The growth of populations for whom English is not a native language has reinforced the need for multilanguage survey data collections. This is particularly true in the study of sexual and reproductive health issues such as abortion. However, the limited number of bilingual surveys about abortion and the lack of information regarding the translation process for bilingual surveys necessitates the development of new surveys specifically attuned to linguistic and cultural nuances in Spanish-speaking communities. To that end, this paper explores various comparative survey research frameworks, with emphasis on simultaneous survey development through decentering. We also highlight the processes, successes, and challenges of our team’s development of a bilingual English and Spanish abortion survey using Erkut’s Dual Focus Model—an approximation of the asking the same question by decentering (ASQD) approach—to co-construct an English and Spanish survey about abortion in the wake of the nomination and confirmation of Brett Kavanaugh to the United States Supreme Court. We conclude with recommendations, including that comparative survey research be conducted with team-based and systematic translations.
Published: 25 August 2022
Culture, Health & Sexuality pp 1-16; https://doi.org/10.1080/13691058.2022.2113434

Abstract:
Abortion is a difficult-to-measure behaviour with extensive underreporting in surveys, which compromises the ability to study and monitor it. We aimed to improve understanding of how women interpret and respond to survey items asking if they have had an abortion. We developed new questions hypothesised to improve abortion reporting, using approaches that aim to clarify which experiences to report; reduce the stigma and sensitivity of abortion; reduce the sense of intrusiveness of asking about abortion; and increase respondent motivation to report. We conducted cognitive interviews with cisgender women aged 18–49 in two US states (N = 64) to assess these new approaches and questions for improving abortion reporting. Our findings suggest that including abortion as part of a list of other sexual and reproductive health services, asking a yes/no question about lifetime experience of abortion instead of asking about number of abortions, and developing an improved introduction to abortion questions may help to elicit more accurate survey reports. Opportunities exist to improve survey measurement of abortion. Reducing the underreporting of abortion in surveys has the potential to improve sexual and reproductive health research that relies on pregnancy histories.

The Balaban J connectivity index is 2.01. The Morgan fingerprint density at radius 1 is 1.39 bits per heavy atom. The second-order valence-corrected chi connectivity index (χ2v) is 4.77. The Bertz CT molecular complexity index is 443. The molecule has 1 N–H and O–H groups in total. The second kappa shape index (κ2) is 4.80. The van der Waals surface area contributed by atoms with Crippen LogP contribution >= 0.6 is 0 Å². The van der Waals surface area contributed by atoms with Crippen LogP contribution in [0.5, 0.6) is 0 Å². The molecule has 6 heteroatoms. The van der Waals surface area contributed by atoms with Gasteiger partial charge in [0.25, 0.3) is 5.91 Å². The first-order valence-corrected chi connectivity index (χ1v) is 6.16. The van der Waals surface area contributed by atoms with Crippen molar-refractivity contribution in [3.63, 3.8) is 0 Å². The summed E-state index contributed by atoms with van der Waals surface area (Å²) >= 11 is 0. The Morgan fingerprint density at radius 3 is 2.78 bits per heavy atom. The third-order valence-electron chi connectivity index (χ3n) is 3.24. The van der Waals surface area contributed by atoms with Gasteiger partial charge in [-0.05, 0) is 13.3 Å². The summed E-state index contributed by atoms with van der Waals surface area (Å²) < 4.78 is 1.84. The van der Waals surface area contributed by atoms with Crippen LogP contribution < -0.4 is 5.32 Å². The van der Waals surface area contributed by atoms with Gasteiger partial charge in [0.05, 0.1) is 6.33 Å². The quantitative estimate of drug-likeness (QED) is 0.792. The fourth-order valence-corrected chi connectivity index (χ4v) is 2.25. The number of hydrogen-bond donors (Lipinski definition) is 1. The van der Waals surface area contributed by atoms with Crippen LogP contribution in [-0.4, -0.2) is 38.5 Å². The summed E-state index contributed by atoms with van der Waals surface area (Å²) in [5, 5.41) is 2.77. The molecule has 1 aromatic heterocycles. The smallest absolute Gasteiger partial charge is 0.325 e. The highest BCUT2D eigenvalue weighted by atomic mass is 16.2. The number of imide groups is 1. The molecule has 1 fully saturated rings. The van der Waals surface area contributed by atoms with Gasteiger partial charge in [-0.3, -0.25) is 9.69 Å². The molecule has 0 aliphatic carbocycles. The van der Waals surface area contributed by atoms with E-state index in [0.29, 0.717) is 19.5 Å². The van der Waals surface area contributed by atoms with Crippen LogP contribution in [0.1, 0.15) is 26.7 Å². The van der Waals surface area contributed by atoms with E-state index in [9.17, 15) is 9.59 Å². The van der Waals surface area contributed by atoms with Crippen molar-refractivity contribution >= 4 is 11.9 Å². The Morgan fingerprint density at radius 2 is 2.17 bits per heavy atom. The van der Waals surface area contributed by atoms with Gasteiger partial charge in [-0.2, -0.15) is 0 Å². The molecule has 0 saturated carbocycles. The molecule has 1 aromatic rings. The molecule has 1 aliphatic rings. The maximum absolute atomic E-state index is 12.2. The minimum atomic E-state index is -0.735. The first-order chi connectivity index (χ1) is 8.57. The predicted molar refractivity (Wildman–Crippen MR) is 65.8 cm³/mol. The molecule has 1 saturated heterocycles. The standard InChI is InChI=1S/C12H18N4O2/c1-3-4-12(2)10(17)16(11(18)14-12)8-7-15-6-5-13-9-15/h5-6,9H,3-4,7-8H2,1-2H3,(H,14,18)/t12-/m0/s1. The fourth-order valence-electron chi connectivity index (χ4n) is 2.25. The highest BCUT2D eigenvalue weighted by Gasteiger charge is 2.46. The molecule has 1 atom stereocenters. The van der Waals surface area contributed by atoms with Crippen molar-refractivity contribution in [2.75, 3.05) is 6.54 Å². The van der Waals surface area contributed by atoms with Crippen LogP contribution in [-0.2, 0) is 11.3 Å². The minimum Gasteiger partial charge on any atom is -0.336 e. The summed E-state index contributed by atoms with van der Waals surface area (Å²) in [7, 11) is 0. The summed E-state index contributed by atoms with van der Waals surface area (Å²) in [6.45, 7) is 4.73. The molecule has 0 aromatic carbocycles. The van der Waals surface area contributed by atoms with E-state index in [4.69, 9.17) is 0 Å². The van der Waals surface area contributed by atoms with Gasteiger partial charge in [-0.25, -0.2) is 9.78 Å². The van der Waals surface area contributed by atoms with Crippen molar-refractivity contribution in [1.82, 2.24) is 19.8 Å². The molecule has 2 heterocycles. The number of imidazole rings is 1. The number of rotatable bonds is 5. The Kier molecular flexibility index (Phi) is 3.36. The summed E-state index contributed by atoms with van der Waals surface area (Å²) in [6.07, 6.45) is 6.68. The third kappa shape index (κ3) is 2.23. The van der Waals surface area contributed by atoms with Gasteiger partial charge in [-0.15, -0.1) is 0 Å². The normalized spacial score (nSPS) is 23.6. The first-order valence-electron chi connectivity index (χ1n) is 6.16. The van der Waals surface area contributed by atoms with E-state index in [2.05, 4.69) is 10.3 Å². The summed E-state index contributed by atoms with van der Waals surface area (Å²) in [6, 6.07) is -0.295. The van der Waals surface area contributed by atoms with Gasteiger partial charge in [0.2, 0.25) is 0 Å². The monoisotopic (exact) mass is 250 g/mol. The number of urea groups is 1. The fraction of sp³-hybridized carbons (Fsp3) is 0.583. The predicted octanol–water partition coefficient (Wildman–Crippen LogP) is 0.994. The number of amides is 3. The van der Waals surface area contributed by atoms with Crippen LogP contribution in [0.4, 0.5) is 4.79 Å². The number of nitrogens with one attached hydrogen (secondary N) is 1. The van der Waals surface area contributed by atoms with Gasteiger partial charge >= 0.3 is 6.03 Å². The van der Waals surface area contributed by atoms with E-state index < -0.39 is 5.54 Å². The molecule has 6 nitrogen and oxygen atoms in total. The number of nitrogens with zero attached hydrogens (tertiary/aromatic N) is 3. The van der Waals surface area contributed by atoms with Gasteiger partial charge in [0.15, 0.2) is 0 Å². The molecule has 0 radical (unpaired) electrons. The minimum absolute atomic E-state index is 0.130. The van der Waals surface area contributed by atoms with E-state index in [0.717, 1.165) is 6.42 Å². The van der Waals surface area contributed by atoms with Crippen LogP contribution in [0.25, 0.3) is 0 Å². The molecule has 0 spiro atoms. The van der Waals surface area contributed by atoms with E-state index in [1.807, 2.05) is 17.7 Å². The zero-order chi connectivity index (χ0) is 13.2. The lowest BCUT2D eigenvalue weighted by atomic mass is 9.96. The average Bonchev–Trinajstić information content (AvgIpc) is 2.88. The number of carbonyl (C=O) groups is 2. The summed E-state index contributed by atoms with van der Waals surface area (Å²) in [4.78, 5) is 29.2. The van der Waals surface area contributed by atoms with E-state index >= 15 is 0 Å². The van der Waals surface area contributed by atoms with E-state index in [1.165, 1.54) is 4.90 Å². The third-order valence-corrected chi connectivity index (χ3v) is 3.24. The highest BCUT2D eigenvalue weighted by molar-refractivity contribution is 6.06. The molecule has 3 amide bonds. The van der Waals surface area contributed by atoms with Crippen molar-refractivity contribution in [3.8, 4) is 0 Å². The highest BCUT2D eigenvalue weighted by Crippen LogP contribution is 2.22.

, Sitara M. Weerakoon, Matthew S. Mathew, Luyu Xie, Sarah E. Messiah
Published: 24 August 2022
Journal of Interpersonal Violence; https://doi.org/10.1177/08862605221119519

Abstract: